LongShortFlat.com Publishes Blog Post on the Link Between the Kentucky Derby and the Fed

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According to a new article released by LongShortFlat.com, the growth of the Kentucky Derby prize purse has moved in lockstep with important events in the history of the Federal Reserve. For example, in just nine years following the establishment of the Fed, the prize pool for the race at Churchill Downs went from $5,850 to $63,775.


That was the year some of the biggest names in finance, from JP Morgan to Paul Warburg, met in secret at Jekyll island to discuss the formation of the Federal Reserve.

LongShortFlat.com, a service offering investment newsletters focused on the S&P 500, released an article today outlining intriguing links between the size of the prize purse at the Kentucky Derby and the history of the Federal Reserve.

Doug Churchill, owner of LongShortFlat.com, is an MBA, equities trader, and former IBM systems analyst with a love for numbers. With a background in financial analysis, he has spent the last 40 years parsing little known patterns in the financial markets. The genesis of this article was Mr. Churchill stumbling across a 1988 Kentucky Derby poster on the wall of a restroom at E.R.Bradley’s Saloon in Palm Beach (a gentleman that owned four Derby winners in his own right) and instantly seeing the correlation of the data with the timing of the foundation of the Federal Reserve.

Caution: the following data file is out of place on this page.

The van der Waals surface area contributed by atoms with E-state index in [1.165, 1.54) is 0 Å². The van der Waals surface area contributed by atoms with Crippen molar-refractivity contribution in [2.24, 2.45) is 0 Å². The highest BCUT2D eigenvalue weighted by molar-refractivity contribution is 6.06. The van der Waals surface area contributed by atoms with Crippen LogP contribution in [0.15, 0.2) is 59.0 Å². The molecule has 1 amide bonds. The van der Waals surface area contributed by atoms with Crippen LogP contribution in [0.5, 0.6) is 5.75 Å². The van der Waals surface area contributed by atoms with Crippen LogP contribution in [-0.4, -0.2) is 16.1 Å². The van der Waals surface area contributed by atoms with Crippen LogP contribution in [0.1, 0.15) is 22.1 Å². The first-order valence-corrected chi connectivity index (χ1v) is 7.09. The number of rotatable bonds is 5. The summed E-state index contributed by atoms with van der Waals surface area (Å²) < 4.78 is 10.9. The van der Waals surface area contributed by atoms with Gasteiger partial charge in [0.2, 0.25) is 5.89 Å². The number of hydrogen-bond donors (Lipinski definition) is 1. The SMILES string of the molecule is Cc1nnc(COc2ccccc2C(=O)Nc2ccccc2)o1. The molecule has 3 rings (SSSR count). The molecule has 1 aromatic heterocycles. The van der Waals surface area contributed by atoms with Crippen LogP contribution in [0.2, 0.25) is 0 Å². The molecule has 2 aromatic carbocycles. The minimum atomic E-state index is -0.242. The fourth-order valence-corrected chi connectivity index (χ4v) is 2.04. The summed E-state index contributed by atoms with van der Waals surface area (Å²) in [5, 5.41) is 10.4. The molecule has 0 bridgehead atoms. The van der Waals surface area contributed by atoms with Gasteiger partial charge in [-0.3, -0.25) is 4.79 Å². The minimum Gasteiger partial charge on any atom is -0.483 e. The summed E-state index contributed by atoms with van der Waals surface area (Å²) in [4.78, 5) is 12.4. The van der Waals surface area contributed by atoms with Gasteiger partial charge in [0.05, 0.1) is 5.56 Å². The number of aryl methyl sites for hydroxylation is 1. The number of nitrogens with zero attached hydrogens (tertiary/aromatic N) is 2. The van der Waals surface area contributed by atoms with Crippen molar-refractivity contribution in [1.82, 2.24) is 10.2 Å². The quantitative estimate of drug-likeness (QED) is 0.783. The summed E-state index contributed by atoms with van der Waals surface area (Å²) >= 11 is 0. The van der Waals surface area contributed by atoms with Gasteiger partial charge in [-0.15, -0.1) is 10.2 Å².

For example, LongShortFlat.com says, "In 1913 -- the year the Federal Reserve was established -- the Derby prize purse sat at a humble $5,850. Thanks to the creation of new ‘federal reserve notes,’ there was an economic boom, and the prize pool for the race at Churchill Downs shot through the roof. In just 9 years, from 1913 to 1922, the Derby’s prize pool went up from $5,850 to $63,775.

"In other words, the Derby’s prize pool rose in lockstep with the broader economy...and it fell in lockstep as well. Correlation or causation? That is for the reader to decide."

Read the full post at LongShortFlat.com

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